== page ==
What We Know about Summer Programs and Virtual Learning: A Thought Leader Session

Can large, urban school districts successfully run high-quality summer learning programs? If so, how? And what impact can these programs have on students? And how are these programs working in a time of covid and social distancing?

The Wallace Foundation, the RAND Corporation, and five urban school districts explored the first three questions as part of the National Summer Learning Project, a six-year effort to provide voluntary, district-led summer programs that offer a mix of academic instruction and enrichment-and test whether they help boost students’ success in school.

In December, Karen Pittman sat down with Catherine Augustine from the RAND Corporation and Melanie Claxton with Pittsburgh Public Schools, one of the five communities involved in the project, to explore their engagement with the study and the results and lessons learned.

Since then, we’ve experienced a summer like no other, and Karen spoke again with Catherine and Melanie to explore how districts have adapted to this new form of virtual educational engagement, and what lessons may be applied to virtual or hybrid school environments for the 2020-21 school year.

See below for short segments from each portion of the event.

Part 1: The Readiness Projects

In her opening remarks for the session, Karen provides a light overview of the Readiness Projects and explains the new Build Forward Together series, part of a new endeavor that will focus on how to bring coherence to local efforts to rebuild and re-imagine a community’s learning ecosystem.

Part 2: Lessons Learned from the National Summer Learning Project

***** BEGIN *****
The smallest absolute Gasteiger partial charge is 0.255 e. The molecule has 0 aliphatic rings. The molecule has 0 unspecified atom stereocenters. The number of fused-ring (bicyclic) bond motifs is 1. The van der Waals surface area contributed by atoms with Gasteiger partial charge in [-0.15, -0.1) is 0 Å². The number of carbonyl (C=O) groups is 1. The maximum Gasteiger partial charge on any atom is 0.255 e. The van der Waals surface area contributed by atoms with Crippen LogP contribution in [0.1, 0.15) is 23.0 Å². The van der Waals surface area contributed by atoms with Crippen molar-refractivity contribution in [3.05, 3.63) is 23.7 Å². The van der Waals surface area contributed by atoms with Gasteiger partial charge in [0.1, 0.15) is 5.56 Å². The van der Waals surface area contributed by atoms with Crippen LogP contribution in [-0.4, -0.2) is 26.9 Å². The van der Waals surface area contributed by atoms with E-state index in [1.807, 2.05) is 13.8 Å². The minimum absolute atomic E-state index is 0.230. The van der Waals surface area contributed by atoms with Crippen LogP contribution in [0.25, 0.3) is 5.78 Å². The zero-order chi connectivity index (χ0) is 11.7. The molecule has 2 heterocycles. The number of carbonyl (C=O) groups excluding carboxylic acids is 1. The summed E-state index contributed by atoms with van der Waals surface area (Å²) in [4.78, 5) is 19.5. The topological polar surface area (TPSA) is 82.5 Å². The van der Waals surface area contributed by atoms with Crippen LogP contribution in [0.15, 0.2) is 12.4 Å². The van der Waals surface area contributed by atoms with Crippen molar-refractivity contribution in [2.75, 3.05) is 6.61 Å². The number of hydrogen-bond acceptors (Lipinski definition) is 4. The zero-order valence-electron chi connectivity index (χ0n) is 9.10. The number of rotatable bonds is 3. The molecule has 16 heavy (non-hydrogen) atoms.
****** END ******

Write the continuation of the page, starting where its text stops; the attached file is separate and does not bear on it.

Karen then addressed an opening question to Catherine. Reflecting not just on Pittsburgh, but all of the sites that were part of the National Summer Learning Project, there was a great deal of work building up the capacity to coordinate. And then, of course, COVID changed everything. What did being prepared do? What were communities better able to do? How were they able to pivot better?

Part 3: 2020 Summer Programming in Pittsburgh

Karen pivoted the conversation to Melanie, asking her to explain how things played out on the ground in Pittsburgh and how they were able to engage young people in a time of social distancing and virtual learning.

Part 4: Summer Learning Gains and Learning Supports

Karen posed a question to Catherine, asking whether the hybrid summer model of mornings of concentrated academics and afternoons of enrichment in interest-based activities allowed programs to both keep interest up and keep attendance up to produce learning gains. Were those gains in the summer comparable to gains one would expect to get in the school year? This segment concludes with more remarks from Melanie about lessons learned and reflections about the summer.

Part 5: Planning and Preparing for the Fall

The conversation moved into a discussion of how the summer experience contribution to the planning and preparation for the start of the 2020-2021 school year.

Part 6: Concluding Reflections

The presenters all offer concluding remarks about what they’ve learned and the types of things they hope to see going forward, centering on the learning hubs model underway in Pittsburgh. Catherine remarked that “I would love to be able to think more about how this interwoven approach could be sustained. How community providers could be providing that one-on-one attention, mentoring and tutoring, not just compartmentalized afterschool, but interwoven throughout the day and maybe into a longer school day.”